Posted by: Green Knight | December 28, 2012

Worker’s Comp and Mesothelioma

This is complete bullshit. Mesothelioma is only caused by asbestos, or, more rarely, by ethylene oxide, neither of which you’re likely to be exposed to outside the workplace. And anybody can sue anybody for anything, so this restriction they’re talking about is also complete bullshit. They’re saying that Missouri is the only state where such claims can be brought up outside of worker’s comp? Excuse ME??? That, also, is complete bullshit. It’d almost make this state look, ahem, progressive, which it sure isn’t. It’s just another f*cking political DODGE.  They should rename Jefferson City “Dodge” City. I normally try to infuse this blog with humor and wit, but sometimes things just totally PISS ME OFF. The corporations win again. Depressing, ain’t it? Check out the article.

NOTE: I just got a “like” and a subscription from Linda Edmond, who’s with a law firm specializing in asbestos-related disease cases. It’s only fair to a fellow blogger that I copy y’all on a good post of hers. It’s got some pretty good info on sources of exposure. I should clarify a few things about ‘stos, though. Most people think the stuff was banned years ago. Well, partially true. It was banned from use in many products, but not all. EPA attempted to ban it from several more, but a court struck it down. It was banned from “new products,” and banned from imported products (but with all the stuff snuck in from China, who knows for sure?) Canada and Russia still mine the stuff and sell it overseas. Europe has the closest thing to a total ban out there.

It’s still used in vinyl floor tile. Still used in auto brakes, especially for big trucks, because they’ve had trouble finding substitute materials that don’t catch on fire (Kevlar has shown some promise). A few other products as well, but at least we got rid of its use in HVAC insulation. Another thing is that mesothelioma is caused more by some of the rarer asbestos minerals, and not so much by the more common chrysotile or “white asbestos.” The UK regulates them separately; the US, being lazy, regulates them all the same.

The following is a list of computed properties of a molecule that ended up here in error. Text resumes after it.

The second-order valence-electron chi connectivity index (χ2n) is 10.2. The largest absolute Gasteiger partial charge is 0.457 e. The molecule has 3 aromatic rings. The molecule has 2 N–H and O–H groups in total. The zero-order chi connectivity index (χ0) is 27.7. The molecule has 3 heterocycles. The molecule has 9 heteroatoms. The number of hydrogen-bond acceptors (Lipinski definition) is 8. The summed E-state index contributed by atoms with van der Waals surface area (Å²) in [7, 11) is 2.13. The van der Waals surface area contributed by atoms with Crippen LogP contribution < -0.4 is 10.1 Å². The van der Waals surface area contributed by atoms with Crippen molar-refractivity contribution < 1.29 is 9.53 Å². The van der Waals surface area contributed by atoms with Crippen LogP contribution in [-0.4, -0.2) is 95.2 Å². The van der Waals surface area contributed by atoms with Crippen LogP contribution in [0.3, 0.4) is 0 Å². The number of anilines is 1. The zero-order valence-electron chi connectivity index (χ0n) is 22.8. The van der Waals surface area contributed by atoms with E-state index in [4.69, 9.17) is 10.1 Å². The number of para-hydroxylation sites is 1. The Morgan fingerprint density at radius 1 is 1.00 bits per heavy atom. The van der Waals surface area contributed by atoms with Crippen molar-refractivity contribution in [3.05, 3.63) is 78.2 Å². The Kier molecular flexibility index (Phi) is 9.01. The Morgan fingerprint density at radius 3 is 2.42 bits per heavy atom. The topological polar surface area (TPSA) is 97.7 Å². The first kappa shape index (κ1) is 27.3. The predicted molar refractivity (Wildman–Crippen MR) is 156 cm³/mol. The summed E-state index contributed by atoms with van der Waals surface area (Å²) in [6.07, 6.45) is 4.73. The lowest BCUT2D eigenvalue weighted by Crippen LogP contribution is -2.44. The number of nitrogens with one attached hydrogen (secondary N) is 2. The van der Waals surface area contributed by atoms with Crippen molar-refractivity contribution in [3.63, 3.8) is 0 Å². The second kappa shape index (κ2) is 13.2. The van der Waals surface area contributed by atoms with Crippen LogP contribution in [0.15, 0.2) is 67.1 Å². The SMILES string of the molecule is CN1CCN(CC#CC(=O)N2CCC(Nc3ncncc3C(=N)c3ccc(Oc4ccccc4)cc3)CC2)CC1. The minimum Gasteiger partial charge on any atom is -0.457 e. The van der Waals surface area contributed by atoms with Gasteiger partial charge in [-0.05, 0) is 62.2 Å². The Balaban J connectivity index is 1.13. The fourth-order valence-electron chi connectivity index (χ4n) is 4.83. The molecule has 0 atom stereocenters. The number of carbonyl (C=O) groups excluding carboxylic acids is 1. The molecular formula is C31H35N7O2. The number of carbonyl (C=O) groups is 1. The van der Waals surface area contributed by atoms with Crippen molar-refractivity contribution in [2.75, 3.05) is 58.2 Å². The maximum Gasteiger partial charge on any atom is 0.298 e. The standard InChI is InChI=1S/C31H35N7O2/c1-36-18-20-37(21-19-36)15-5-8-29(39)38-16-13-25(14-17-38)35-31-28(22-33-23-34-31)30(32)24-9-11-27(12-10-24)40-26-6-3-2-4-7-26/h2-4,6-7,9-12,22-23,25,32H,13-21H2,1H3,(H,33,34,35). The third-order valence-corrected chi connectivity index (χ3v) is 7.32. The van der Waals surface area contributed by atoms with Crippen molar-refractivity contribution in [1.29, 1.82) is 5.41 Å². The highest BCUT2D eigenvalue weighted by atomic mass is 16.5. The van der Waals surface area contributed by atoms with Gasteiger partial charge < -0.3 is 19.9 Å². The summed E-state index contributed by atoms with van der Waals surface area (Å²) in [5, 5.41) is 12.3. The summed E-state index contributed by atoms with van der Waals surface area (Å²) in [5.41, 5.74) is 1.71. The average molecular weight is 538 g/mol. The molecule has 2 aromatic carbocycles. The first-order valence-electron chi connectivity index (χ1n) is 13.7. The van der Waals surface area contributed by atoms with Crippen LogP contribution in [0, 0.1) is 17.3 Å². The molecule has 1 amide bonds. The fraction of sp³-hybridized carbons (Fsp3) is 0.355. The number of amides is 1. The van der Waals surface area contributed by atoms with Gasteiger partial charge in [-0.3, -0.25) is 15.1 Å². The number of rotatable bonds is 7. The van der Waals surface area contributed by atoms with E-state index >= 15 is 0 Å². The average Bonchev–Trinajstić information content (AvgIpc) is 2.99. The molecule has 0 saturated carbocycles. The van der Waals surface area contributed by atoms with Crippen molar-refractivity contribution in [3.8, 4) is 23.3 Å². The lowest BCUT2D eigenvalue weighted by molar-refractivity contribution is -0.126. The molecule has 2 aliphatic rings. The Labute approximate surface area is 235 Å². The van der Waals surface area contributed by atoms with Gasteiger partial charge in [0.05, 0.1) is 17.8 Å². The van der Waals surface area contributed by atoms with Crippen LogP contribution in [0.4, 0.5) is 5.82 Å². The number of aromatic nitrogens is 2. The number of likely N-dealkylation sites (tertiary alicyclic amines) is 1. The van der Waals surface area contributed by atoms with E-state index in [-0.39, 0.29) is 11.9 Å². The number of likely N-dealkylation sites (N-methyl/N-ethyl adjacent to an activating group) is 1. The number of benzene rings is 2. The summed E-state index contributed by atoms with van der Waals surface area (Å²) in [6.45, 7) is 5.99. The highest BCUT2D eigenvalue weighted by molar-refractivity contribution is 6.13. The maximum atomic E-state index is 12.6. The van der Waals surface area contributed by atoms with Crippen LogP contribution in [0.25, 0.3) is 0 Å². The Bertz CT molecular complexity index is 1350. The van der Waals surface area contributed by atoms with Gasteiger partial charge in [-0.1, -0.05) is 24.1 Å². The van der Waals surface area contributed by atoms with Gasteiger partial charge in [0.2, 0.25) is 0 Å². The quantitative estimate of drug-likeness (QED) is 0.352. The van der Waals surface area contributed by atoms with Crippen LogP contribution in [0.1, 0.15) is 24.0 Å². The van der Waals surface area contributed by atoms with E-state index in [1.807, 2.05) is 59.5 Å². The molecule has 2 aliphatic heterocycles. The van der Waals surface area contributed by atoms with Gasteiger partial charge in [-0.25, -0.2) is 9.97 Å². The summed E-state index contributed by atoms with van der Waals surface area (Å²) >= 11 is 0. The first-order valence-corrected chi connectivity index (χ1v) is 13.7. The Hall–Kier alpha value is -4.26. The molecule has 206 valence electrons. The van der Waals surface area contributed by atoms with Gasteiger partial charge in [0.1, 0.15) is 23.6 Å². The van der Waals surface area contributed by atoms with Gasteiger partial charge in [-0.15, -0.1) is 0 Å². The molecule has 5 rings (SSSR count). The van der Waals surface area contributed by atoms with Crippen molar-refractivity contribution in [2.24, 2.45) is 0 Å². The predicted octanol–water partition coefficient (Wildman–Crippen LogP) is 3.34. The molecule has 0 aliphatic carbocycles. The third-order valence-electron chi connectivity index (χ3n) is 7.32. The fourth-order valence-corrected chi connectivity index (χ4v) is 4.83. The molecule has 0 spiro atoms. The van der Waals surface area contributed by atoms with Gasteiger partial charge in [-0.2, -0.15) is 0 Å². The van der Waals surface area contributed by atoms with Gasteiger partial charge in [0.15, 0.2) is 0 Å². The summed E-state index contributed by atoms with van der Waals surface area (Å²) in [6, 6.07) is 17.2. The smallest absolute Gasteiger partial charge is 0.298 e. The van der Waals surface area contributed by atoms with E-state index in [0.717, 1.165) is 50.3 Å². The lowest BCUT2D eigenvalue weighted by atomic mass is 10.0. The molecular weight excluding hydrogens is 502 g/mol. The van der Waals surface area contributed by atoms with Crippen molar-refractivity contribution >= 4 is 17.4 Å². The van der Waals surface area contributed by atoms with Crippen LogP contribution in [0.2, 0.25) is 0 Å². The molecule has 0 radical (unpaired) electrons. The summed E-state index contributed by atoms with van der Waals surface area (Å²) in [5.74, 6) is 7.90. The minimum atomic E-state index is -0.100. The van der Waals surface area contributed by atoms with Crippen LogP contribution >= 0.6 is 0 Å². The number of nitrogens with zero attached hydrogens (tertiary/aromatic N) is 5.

I should mention something about asbestos products in residential settings. Not very common, but in some older houses you might find it in decorative asbestos cement exterior siding tiles, those corrugated ones, often with a wavy bottom. Those are considered “non-friable,” meaning they can’t be crumbled by hand pressure. When removing those, just remove them intact. If one snaps, it’s no big deal, the fibers are pretty much contained in the matrix. Just don’t do any sawing, grinding, or sanding. It’s also often found in asphalt roofing materials, whether a membrane on a flat roof, or those scalloped shingles on old Victorians. That stuff is also a flexible matrix, although with age and UV exposure, removing roofing materials needs to be done by trained and licensed contractors, who are subject to EPA and OSHA regulations.

Indoors, sometimes it’s in fireplace mortar. Rarely is it found in plaster or in basement insulation. The only way to be sure is through a lab test, you can’t tell by looking at it. Older acoustical ceiling tile is another candidate. On really old houses with lath & plaster interior walls, often the wiring back there has asbestos insulation on it; the black wire and the white wire have this sort of braided-looking material on the wires. If rewiring the house, don’t go using wire-strippers so you can sell the copper (many scrap dealers won’t take anything but bare wire). The fluff you generate will be a huge exposure hazard, even though the regulations (“regs”) don’t cover wiring insulation at all. As an aside, some people who take out — or steal — newer copper wiring to sell for scrap will BURN the plastic insulation off. Good way to get in trouble with the air pollution folks.

Anyway, here’s Linda’s post:

I should mention that I taught the EPA asbestos abatement courses for 10 years.


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